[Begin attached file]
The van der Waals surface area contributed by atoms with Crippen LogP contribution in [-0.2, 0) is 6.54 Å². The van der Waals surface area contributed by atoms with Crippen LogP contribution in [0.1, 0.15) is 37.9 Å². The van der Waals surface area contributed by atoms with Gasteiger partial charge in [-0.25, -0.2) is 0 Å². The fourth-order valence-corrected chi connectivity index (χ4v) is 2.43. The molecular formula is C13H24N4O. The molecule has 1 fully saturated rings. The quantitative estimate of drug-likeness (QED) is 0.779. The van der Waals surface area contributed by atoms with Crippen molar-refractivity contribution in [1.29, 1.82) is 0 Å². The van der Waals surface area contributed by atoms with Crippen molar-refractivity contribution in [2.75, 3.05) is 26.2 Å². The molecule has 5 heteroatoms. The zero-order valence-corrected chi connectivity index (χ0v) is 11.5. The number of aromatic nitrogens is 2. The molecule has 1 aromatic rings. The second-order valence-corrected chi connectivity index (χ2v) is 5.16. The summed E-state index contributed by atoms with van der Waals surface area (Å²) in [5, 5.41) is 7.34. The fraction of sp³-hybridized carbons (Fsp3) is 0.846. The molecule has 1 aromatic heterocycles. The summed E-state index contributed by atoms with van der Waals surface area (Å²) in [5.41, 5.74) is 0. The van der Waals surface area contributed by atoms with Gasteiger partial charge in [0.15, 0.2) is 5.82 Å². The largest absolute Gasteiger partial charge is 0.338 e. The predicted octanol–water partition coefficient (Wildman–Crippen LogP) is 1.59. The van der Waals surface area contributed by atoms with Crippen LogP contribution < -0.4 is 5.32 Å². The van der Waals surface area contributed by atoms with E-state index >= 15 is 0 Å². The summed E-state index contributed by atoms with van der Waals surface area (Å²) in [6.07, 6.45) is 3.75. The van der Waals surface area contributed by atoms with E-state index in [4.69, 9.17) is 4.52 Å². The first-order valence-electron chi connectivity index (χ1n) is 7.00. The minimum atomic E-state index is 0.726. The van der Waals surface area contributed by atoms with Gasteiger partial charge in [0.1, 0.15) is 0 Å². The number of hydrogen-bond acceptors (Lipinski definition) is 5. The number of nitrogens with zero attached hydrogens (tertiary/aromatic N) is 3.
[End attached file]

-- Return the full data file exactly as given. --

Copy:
The van der Waals surface area contributed by atoms with Crippen LogP contribution in [-0.2, 0) is 6.54 Å². The van der Waals surface area contributed by atoms with Crippen LogP contribution in [0.1, 0.15) is 37.9 Å². The van der Waals surface area contributed by atoms with Gasteiger partial charge in [-0.25, -0.2) is 0 Å². The fourth-order valence-corrected chi connectivity index (χ4v) is 2.43. The molecular formula is C13H24N4O. The molecule has 1 fully saturated rings. The quantitative estimate of drug-likeness (QED) is 0.779. The van der Waals surface area contributed by atoms with Crippen molar-refractivity contribution in [1.29, 1.82) is 0 Å². The van der Waals surface area contributed by atoms with Crippen molar-refractivity contribution in [2.75, 3.05) is 26.2 Å². The molecule has 5 heteroatoms. The zero-order valence-corrected chi connectivity index (χ0v) is 11.5. The number of aromatic nitrogens is 2. The molecule has 1 aromatic rings. The second-order valence-corrected chi connectivity index (χ2v) is 5.16. The summed E-state index contributed by atoms with van der Waals surface area (Å²) in [5, 5.41) is 7.34. The fraction of sp³-hybridized carbons (Fsp3) is 0.846. The molecule has 1 aromatic heterocycles. The summed E-state index contributed by atoms with van der Waals surface area (Å²) in [5.41, 5.74) is 0. The van der Waals surface area contributed by atoms with Gasteiger partial charge in [0.15, 0.2) is 5.82 Å². The largest absolute Gasteiger partial charge is 0.338 e. The predicted octanol–water partition coefficient (Wildman–Crippen LogP) is 1.59. The van der Waals surface area contributed by atoms with Crippen LogP contribution < -0.4 is 5.32 Å². The van der Waals surface area contributed by atoms with E-state index >= 15 is 0 Å². The summed E-state index contributed by atoms with van der Waals surface area (Å²) in [6.07, 6.45) is 3.75. The van der Waals surface area contributed by atoms with E-state index in [4.69, 9.17) is 4.52 Å². The first-order valence-electron chi connectivity index (χ1n) is 7.00. The minimum atomic E-state index is 0.726. The van der Waals surface area contributed by atoms with Gasteiger partial charge in [0.1, 0.15) is 0 Å². The number of hydrogen-bond acceptors (Lipinski definition) is 5. The number of nitrogens with zero attached hydrogens (tertiary/aromatic N) is 3.